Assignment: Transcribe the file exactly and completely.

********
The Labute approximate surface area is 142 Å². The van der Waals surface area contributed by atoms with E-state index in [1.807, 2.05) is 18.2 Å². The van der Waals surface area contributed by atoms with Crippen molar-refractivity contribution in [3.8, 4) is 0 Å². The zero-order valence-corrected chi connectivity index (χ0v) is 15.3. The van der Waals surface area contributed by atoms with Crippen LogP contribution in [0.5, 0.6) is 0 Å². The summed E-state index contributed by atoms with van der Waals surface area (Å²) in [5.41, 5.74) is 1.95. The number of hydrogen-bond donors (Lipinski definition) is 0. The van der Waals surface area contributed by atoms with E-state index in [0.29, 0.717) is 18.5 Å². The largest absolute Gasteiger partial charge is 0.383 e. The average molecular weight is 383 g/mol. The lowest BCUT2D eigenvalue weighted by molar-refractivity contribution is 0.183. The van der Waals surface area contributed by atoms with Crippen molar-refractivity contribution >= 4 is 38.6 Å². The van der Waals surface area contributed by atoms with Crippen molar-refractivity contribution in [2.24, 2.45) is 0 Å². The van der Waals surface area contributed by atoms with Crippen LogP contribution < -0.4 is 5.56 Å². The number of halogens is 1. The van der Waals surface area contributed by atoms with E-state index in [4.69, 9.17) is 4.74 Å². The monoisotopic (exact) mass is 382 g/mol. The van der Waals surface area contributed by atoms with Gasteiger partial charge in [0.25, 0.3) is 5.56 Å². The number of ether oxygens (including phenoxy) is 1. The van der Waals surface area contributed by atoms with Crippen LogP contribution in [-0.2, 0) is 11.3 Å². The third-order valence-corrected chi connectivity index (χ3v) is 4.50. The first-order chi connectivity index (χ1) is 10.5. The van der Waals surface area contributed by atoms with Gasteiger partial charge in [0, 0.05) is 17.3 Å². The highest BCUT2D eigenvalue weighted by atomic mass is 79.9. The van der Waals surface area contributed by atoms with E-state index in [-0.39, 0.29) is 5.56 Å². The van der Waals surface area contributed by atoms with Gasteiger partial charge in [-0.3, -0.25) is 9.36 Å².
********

The Labute approximate surface area is 142 Å². The van der Waals surface area contributed by atoms with E-state index in [1.807, 2.05) is 18.2 Å². The van der Waals surface area contributed by atoms with Crippen molar-refractivity contribution in [3.8, 4) is 0 Å². The zero-order valence-corrected chi connectivity index (χ0v) is 15.3. The van der Waals surface area contributed by atoms with Crippen LogP contribution in [0.5, 0.6) is 0 Å². The summed E-state index contributed by atoms with van der Waals surface area (Å²) in [5.41, 5.74) is 1.95. The number of hydrogen-bond donors (Lipinski definition) is 0. The van der Waals surface area contributed by atoms with E-state index in [0.29, 0.717) is 18.5 Å². The largest absolute Gasteiger partial charge is 0.383 e. The average molecular weight is 383 g/mol. The lowest BCUT2D eigenvalue weighted by molar-refractivity contribution is 0.183. The van der Waals surface area contributed by atoms with Crippen molar-refractivity contribution >= 4 is 38.6 Å². The van der Waals surface area contributed by atoms with Crippen molar-refractivity contribution in [2.24, 2.45) is 0 Å². The van der Waals surface area contributed by atoms with Crippen LogP contribution < -0.4 is 5.56 Å². The number of halogens is 1. The van der Waals surface area contributed by atoms with E-state index in [4.69, 9.17) is 4.74 Å². The monoisotopic (exact) mass is 382 g/mol. The van der Waals surface area contributed by atoms with Gasteiger partial charge in [0.25, 0.3) is 5.56 Å². The number of ether oxygens (including phenoxy) is 1. The van der Waals surface area contributed by atoms with Crippen LogP contribution in [-0.2, 0) is 11.3 Å². The third-order valence-corrected chi connectivity index (χ3v) is 4.50. The first-order chi connectivity index (χ1) is 10.5. The van der Waals surface area contributed by atoms with Gasteiger partial charge in [0, 0.05) is 17.3 Å². The highest BCUT2D eigenvalue weighted by atomic mass is 79.9. The van der Waals surface area contributed by atoms with E-state index in [-0.39, 0.29) is 5.56 Å². The van der Waals surface area contributed by atoms with Gasteiger partial charge in [-0.3, -0.25) is 9.36 Å².